Coleraine Coastguard Rescue Team was sent to the area and the Coastguard requested lifeboats from Foyle Search & Rescue, the Irish Coastguard rescue helicopter and Irish Coastguard boat from Greencastle. Northern Ireland Fire & Rescue Service also joined the search and rescue operation.

Lifeboats recovered 26 adults from the water and 12 people were transferred to hospital by helicopter and also by Northern Ireland Ambulance Service to be checked for hypothermia.

The group of 26 adults had got into difficulty after their two large canoes capsized.

The canoeists were taking part in a fundraiser for the YMCA. All 26 are now at Altnagelvin hospital with mild hypothermia, it has been reported.

The Coastguard recommends: 

Safety Advice for Sea canoeing / kayaking: Ensure that someone at home knows your passage plan including points of arrival and departure, timescale, number in group and other relevant information. Check weather forecasts and tidal conditions and ensure that your skill levels are appropriate for where you are kayaking. Wear a buoyancy aid and check that equipment is functioning properly, that your distress flares are in date and are stowed where you can reach them. Carriage of a 406 Personal Locator Beacon is highly recommended for more remote locations.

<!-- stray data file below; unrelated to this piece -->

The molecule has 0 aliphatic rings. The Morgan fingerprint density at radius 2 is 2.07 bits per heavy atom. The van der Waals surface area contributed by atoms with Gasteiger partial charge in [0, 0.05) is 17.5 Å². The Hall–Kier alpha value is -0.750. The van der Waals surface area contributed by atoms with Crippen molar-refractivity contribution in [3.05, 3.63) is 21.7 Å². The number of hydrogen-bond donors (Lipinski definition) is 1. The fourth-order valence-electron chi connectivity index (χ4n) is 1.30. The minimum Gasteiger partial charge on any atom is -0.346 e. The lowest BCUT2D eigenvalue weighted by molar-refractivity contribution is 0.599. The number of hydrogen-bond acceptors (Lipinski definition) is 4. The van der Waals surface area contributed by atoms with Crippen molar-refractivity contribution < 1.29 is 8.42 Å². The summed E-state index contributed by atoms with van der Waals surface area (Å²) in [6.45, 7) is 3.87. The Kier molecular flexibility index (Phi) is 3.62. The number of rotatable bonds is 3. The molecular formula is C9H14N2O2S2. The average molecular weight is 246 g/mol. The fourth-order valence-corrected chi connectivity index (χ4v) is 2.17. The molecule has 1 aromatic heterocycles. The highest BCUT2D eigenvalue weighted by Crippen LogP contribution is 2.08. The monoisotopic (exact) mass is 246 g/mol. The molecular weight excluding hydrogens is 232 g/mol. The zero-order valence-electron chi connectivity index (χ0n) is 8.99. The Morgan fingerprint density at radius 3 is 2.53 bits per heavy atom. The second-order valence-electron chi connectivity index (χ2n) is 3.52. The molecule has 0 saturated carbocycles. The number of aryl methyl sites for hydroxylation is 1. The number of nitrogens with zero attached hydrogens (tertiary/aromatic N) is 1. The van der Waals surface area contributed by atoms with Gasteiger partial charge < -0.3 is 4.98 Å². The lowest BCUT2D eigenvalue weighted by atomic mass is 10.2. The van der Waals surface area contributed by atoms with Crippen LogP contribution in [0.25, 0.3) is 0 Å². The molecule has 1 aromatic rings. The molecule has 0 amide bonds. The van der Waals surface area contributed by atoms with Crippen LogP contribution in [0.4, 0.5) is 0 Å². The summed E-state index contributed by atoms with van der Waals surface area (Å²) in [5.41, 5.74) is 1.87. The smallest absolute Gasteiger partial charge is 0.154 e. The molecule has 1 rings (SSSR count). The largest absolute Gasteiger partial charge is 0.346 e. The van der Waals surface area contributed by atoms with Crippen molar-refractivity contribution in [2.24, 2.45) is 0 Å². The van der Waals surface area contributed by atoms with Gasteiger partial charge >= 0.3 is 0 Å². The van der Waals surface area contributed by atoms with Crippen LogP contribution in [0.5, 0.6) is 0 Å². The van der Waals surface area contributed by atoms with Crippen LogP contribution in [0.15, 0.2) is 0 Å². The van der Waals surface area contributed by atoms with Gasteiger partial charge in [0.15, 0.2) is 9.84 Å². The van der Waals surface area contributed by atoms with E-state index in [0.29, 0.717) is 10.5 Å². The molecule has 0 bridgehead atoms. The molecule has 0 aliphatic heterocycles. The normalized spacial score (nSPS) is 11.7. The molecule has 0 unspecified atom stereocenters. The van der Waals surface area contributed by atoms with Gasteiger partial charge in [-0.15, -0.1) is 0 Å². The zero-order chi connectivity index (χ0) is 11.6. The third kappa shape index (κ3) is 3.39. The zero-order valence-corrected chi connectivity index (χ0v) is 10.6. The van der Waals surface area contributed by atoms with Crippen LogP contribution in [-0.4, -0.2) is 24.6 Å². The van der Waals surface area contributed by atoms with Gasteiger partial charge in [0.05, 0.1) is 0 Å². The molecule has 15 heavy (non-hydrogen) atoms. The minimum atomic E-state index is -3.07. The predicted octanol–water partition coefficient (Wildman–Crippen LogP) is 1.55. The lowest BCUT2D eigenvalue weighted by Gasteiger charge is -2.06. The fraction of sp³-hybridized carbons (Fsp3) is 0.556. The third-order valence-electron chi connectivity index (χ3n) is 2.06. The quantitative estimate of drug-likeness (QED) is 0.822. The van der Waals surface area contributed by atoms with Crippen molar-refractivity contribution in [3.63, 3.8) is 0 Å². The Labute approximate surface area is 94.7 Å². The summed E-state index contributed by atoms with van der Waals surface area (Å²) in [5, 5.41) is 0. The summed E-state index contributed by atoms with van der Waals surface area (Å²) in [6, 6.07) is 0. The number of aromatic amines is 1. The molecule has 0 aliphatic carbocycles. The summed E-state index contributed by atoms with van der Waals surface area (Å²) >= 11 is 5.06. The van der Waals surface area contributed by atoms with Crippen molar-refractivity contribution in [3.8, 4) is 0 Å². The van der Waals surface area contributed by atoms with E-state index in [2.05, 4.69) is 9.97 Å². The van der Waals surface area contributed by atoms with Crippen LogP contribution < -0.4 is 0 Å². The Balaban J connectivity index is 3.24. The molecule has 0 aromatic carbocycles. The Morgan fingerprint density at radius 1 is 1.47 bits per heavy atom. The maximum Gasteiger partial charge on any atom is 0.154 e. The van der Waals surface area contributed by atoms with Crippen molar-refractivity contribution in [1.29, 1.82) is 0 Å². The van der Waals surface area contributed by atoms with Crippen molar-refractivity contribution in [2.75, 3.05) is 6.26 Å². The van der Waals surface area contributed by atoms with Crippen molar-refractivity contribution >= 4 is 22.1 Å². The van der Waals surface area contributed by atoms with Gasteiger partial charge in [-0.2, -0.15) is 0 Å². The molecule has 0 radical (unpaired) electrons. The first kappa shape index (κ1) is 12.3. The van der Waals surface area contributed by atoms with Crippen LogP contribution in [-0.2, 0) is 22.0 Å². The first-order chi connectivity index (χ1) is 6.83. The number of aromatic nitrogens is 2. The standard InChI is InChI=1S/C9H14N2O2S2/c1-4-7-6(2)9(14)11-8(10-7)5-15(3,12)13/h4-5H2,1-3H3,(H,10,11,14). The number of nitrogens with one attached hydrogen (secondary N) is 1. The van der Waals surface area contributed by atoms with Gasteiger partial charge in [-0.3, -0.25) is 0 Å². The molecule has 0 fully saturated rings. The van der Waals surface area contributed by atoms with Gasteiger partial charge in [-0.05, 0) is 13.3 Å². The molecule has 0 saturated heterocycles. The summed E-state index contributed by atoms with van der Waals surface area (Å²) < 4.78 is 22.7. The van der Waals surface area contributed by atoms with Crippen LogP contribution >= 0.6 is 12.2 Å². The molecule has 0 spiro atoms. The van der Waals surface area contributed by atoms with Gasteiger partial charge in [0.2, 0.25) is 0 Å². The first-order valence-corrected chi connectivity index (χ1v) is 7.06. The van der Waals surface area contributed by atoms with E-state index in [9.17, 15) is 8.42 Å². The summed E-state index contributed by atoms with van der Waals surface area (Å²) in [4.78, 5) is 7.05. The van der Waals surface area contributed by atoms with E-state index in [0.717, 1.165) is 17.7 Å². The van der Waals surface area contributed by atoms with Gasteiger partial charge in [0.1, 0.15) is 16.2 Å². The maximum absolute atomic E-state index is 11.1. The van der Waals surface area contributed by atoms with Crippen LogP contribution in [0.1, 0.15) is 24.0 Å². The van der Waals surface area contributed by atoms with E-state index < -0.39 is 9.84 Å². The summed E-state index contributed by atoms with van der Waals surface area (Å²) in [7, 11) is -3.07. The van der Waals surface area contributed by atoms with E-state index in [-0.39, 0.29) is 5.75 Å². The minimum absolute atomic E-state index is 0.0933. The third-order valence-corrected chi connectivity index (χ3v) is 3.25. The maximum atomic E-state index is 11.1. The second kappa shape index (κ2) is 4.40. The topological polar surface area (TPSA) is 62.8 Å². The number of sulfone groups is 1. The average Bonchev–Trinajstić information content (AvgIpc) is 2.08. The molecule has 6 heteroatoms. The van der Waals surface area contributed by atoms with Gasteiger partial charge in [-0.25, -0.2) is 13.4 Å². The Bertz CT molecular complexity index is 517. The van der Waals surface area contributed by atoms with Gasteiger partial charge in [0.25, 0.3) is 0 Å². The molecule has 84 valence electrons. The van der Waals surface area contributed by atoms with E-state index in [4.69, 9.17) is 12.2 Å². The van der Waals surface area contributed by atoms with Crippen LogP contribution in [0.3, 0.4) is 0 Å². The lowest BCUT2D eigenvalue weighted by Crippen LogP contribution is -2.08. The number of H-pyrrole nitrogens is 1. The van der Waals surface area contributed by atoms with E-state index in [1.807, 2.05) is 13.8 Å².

Carry a VHF marine band radio (fitted with DSC if possible) and learn how to use it. Where there is good network coverage then it is worth carrying a mobile phone in a waterproof bag. Call the Coastguard if you get into difficulty, preferably via channel 16 on your radio or if not by calling 999 and asking for the Coastguard.

Published in Canoeing